Agha Mohsin Ali: Daughters and Sisters First

This year, MALA is spotlighting individual stories from men and women who take a stand to eliminate violence against women, both nationally and globally. Our community looks forward to supporting UN Women’s Orange the World Campaign(25 November – 10 December) to support efforts to end violence against women and girls worldwide.

Agha Mohsin Ali has dedicated his life to bettering the lives of women. Starting in his village of Balochistan in Pakistan and later moving his efforts to the U.S., he has made sure women’s education is top of mind in society, wherever he is.  

I was born on November 7th, 1982, in Quetta, the capital of Balochistan, the least developed province in Pakistan. I became an advocate for girls’ education and women’s rights in a deeply patriarchal and very conservative society. I started this journey as a boy scout and but have continued to speak out on the importance of education in a society that is dominated by tribal chieftains who have been criticized for blocking the educational development of the population.

My journey started in my own village. As a boy scout, I enrolled my own sisters in school, and then day by day, enrolled 28 girls from the neighborhood. After I completed my master’s degree in international relations, I joined the NGO sector and led the very first project on “Gender Justice Through Musalihat Anjuman in five districts of Balochistan” where I trained 2,000 local government representatives on gender sensitization and legal literacy to provide free of cost access to justice for female survivors of violence at union council levels.

The biggest challenge to expanding girls’ education in Balochistan remains cultural and religious resistance. Conservative thinking, tribal attitudes and religious fundamentalism are still the antiquated ideals in Balochistan. One tribal leader, who has become convinced of the value of girls’ education, explains the prevalent attitudes this way: “We used to say that educating a girl is like watering a neighbor’s plants, that all the girl’s learning would go to her husband’s family when she married … [or] that an educated girl would become disobedient and refuse to accept an arranged marriage.”

Another significant challenge is the lack of infrastructure in the Balochistan Province. Many villages do not have school buildings so classes are held outside. Most schools are without walls, adequate water supply or latrines, which contributes to a sense of female vulnerability at school. These problems are compounded by the geography of Balochistan, with its mountains and large swaths of unoccupied semi-arid desert lands. The schools are deeply isolated and not stocked well with textbooks or sufficient supplies. Conflict and disaster have made people’s lives more precarious and further disrupt basic social services including education.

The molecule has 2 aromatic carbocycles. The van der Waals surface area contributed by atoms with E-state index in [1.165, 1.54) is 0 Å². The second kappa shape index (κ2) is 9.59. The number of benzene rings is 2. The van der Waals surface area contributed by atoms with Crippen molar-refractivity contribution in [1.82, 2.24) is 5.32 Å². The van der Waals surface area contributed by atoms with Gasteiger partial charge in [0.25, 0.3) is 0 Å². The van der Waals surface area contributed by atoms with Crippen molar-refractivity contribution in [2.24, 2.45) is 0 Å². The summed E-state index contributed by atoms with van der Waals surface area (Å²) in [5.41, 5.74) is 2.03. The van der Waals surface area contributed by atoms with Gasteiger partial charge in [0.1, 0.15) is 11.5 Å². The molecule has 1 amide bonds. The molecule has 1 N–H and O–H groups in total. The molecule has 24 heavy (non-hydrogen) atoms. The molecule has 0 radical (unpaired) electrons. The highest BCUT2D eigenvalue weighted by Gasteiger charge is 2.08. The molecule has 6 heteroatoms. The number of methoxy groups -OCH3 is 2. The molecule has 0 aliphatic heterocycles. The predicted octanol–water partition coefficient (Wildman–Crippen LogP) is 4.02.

I am fighting challenges alongside the scouts’ movement of Balochistan in addition to leading several projects in flood emergencies where I’ve provided services to hundreds of thousands of young girls and women by setting up temporary learning centers to continue their education and psychosocial needs.

I have also led another initiative — “Young Champions Initiative” —  where 4,470 scouts received training on children’s rights, gender equality, data collection and interpersonal communication skills. Once trained, each scout collected data about school enrollment from ten homes in his own community. The scouts were encouraged to visit “five homes to the left and five homes to the right” of their own home. Scouts used their training in interpersonal communications to speak with parents and neighbors to advocate for girls’ enrollment in primary school. I used my own social platform to bring attention to violence against women at national and international levels for the humanitarian rights of women and girls. I have participated in different social media campaigns to appeal to policy makers for the benefit of making pro women laws.  I have also written various articles on the behalf of women and girls rights in varying newspapers and internet news blogs.

Now I am in the United States, where I continue to promote women’s and girls’ rights at an international level for the elimination of violence against women and girls by urging the policy makers and legislators to pressurize governments for the benefit of creating pro women laws and time sensitive implementation for gender equality and empowerment.

When I raise my voice for the rights of any woman or girl, I feel happy that I am also raising my voice for the rights of my mother and sisters.

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